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#BizTrends2018: Make sure you're at the heart of disruption

I recently travelled to Dubai to attend the 37th Gitex Technology Week - where the future of business begins. Tech pioneers and futurists, business leaders and IT professionals come to GITEX to experience the world's most advanced technology and drive digital transformation...
Damian Michael, founder and MD of iNNOVO Networks
Damian Michael, founder and MD of iNNOVO Networks

GITEX Technology Week is a game-changing, must-attend event located in Dubai – the world’s fastest growing technology hub. For 37 years, visionaries and tech pioneers have been descending on the city to witness first-hand the technology that has inspired generations and innovations that are set to change the world.

A dynamic innovation hub, a bridge between east and west, a pioneer in technology innovation and early adoption makes theoretical technology a mass-consumption reality. In just a few decades, Dubai has reinvented itself from a quiet fishing port to a global investment hub and leading travel destination, now renowned for its record-setting skyline, driverless metro, and man-made islands.

Its comprehensive government investments in digital innovation to advance key social, economic, governance and environmental indicators, means this incredible transformation will only gain pace in coming years.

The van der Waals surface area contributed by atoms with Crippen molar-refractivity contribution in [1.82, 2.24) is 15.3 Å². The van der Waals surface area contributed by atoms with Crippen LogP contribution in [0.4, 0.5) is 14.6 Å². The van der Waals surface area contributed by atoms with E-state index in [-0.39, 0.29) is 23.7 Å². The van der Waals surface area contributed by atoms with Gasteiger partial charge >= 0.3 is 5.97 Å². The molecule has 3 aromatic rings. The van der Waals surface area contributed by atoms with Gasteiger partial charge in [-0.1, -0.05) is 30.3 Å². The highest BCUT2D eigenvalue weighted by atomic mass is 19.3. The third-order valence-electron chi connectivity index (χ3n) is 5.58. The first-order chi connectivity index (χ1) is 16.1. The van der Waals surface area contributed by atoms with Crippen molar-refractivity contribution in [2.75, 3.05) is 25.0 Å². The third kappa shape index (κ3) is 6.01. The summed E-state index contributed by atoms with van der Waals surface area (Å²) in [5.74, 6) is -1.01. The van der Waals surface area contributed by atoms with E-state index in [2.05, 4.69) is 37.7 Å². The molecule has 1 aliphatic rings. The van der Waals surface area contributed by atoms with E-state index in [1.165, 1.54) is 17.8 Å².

These are the trends I predict we'll see more of in 2018:

1. Hype vs reality

Artificial intelligence (AI) is everywhere, promising self-driving cars, medical breakthroughs, and new ways of working. But how do you separate hype from reality? How can a company apply AI to solve real business problems in 2018?

Here’s a synopsis of what I learnt, and which AI learnings your business should keep in mind for 2018.

We’ve all seen the sensational headlines: "The robots are coming, and they’ll take our jobs!", "AI can do your job faster and more accurately than you can!"

Human jobs won’t go away, but they will change. Roles will be more creative and specialised as AI is integrated into the workday.
Better data leads to better math, leads to better predictions, so people using AI can automate the tedious work and take action on the insights. AI does the math faster, saving money by automating normally complex processes. It makes your life easier even now, behind the scenes. This is what it looks like today. In the longer term, AI will transform industries.

One of AI’s promises is to make self-driving cars safer. AI will power everyday driving decisions, such as whether to stop abruptly or swerve to avoid hitting an obstacle. AI will help redesign the entire shopping experience, optimising everything with more and better data. Retailers will seamlessly stock the precise number of goods needed on shelves at any given time, and know which product at which price should be highlighted to a specific customer as they navigate a store.

2. The blockchain landscape